Tag Archives: aftermath

Voting and Assault Weapons

President Bill Clinton was right when he said, “A great democracy does not make it harder to vote than to buy an assault weapon.”

From TP:

While Clinton also called on America to implement health care reform and invest in science and education, the gun line elicited the biggest controversy, leading Alex Seitz-Wald to fact-check the claim. As it turns out, Clinton is correct: individuals can buy assault weapons without showing identification in more than 30 states, while federal law prohibits states from allowing individuals to vote without some form of identification. In recent years, 13 states have passed stricter voter ID requirements and half a dozen more are considering voter suppression measures in the aftermath of the Supreme Court ruling invalidating a key section of the Voting Rights Act.

In fact, a ThinkProgress analysis found that anyone can obtain assault rifles from unlicensed dealers at gun shows or online without a background check in 39 states. Zero states allow people to vote without some proof of identification:

Susan Rice

Ambassador Susan Rice

Well, damn. It is official. Susan Rice, are Ambassador to the UN, has officially removed her name from consideration for the Secretary of State position that will be vacated by Hillary Clinton at the beginning of the year. This should be no surprise to anyone. Susan Rice, unlike Lindsey Graham, John McCain and other Senate Republicans, is a well-trained, ethical, thoughtful, intelligent woman. I am deeply saddened that she withdrew her name because of the ridiculous bloviating of Senate Republicans.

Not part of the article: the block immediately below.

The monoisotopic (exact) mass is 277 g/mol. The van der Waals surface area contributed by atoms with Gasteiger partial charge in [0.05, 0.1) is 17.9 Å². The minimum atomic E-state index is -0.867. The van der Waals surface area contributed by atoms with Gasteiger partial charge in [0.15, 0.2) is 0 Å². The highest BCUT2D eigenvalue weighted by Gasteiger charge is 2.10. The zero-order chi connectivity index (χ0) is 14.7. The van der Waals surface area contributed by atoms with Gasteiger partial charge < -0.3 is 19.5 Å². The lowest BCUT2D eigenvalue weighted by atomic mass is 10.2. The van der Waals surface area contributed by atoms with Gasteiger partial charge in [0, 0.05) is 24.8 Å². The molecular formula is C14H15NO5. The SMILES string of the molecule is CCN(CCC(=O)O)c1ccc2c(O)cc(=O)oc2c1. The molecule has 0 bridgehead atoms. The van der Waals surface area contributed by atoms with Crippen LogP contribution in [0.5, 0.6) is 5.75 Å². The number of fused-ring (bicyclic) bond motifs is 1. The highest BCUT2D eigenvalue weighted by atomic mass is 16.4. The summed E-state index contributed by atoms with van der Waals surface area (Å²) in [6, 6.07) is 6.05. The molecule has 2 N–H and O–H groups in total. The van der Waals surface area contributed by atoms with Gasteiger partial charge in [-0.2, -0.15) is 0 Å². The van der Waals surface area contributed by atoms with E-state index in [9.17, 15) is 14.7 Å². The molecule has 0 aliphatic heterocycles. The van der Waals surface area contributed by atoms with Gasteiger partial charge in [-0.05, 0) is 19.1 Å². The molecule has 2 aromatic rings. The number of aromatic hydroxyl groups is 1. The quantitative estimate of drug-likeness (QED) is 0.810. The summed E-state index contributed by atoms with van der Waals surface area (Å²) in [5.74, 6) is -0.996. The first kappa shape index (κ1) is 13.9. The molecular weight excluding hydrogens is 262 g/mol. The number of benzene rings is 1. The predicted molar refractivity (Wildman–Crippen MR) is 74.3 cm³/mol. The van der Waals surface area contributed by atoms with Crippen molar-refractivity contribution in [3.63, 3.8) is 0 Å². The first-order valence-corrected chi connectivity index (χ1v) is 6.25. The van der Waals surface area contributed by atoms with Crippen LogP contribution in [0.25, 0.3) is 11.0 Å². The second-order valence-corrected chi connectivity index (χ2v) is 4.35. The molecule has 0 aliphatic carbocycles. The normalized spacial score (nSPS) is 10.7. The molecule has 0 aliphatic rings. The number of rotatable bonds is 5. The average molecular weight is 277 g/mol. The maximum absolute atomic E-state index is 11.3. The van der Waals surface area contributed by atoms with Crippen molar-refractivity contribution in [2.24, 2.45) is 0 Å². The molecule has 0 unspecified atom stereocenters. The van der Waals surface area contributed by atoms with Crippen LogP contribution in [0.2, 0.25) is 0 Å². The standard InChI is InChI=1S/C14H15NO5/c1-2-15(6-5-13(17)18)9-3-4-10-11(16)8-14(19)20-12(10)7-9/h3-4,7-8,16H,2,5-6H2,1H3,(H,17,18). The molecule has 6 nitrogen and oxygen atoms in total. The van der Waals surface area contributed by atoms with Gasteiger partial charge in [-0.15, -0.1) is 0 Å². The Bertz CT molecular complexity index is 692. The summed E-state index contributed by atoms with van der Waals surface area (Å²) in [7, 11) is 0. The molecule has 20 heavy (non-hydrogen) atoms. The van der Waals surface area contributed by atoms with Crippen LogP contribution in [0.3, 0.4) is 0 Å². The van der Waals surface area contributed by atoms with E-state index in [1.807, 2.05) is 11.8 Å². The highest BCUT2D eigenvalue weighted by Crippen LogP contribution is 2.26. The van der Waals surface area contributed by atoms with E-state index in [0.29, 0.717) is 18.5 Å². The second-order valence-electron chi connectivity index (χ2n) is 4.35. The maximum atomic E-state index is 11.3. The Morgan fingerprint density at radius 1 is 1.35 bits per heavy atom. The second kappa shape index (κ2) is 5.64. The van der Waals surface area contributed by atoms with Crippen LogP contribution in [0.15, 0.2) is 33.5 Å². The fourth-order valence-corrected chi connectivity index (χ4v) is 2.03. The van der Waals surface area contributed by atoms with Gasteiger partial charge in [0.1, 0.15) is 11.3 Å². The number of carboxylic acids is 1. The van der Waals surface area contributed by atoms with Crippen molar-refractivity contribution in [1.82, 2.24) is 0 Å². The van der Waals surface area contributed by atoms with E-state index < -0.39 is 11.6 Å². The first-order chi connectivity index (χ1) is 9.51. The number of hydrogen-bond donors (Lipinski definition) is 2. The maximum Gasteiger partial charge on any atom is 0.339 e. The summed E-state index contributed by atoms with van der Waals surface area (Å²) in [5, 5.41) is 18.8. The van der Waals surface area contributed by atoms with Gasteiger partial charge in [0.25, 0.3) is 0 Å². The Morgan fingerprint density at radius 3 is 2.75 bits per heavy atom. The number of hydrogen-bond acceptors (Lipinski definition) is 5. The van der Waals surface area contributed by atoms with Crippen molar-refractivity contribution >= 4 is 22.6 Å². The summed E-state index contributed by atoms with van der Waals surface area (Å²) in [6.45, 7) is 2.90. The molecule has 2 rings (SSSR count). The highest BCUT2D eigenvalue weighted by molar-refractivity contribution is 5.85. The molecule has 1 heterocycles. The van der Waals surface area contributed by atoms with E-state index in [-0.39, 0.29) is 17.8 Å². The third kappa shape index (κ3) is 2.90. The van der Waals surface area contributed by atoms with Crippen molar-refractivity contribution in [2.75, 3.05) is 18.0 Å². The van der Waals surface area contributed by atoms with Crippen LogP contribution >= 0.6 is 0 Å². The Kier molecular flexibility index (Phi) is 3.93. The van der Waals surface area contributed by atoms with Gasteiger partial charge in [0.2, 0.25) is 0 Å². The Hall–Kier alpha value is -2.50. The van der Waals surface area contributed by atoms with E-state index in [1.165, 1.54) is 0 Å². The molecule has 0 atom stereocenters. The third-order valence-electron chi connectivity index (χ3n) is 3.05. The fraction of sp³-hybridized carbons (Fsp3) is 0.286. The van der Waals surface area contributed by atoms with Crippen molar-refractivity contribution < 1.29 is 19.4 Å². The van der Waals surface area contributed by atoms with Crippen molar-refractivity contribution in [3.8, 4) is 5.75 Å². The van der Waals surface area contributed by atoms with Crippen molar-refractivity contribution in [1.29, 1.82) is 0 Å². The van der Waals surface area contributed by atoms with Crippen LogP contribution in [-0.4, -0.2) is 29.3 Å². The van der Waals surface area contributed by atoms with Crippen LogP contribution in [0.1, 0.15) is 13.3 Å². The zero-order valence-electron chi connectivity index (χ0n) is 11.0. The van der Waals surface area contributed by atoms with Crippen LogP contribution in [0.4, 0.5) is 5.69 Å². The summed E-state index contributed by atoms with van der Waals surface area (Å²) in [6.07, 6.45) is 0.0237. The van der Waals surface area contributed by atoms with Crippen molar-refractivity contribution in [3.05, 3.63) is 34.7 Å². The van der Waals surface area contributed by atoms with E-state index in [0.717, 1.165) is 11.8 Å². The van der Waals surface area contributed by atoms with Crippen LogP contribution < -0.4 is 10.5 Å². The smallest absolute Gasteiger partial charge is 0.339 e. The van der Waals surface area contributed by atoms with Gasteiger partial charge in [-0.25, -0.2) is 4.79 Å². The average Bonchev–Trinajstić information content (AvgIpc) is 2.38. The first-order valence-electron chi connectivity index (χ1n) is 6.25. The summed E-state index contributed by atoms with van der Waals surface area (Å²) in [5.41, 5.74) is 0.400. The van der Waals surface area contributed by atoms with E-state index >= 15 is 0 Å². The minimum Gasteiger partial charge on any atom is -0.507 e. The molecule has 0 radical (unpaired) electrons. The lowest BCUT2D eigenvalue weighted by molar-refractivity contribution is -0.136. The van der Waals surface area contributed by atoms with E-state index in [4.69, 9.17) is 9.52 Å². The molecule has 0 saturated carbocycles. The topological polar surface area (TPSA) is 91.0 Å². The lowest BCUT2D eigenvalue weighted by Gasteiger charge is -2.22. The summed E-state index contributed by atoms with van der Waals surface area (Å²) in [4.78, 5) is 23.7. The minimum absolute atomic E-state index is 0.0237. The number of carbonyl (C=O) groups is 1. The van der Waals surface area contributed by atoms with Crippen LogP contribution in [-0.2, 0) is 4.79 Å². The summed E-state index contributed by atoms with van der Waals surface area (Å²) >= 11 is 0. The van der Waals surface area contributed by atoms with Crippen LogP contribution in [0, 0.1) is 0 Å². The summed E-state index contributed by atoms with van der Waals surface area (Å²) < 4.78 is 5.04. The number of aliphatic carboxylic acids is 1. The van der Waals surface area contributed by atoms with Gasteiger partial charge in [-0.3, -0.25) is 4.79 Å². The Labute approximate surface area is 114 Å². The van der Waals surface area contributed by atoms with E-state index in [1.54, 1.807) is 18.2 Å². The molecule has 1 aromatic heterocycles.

From the New York Times:

Susan E. Rice, the Obama administration’s ambassador to the United Nations, has withdrawn her name from consideration for secretary of state, in the face of relentless opposition from Republicans in Congress over her role in the aftermath of the deadly attack on the American Mission in Benghazi, Libya.

In a letter to President Obama, Ms. Rice said she concluded that “the confirmation process would be lengthy, disruptive and costly — to you and to our most pressing national and international priorities. The tradeoff is simply not worth it to our country.”

Mr. Obama, who spoke with Ms. Rice on Thursday, said he accepted her request with regret, describing her as “an extraordinarily capable, patriotic, and passionate public servant.”

The Wisconsin aftermath

By now, everybody should know that Scott Walker, Governor of Wisconsin, won the recall election. The question is what we will have learned in the Wisconsin aftermath. For my money, I need to go back to the 50-state strategy that Howard Dean employed. Here is a map of Wisconsin by county.

We cannot concede every single rural county to Republicans. We have to contest everywhere. Until we are able to get out a viable message to rural America, we’re going to continue to lose races that we should win.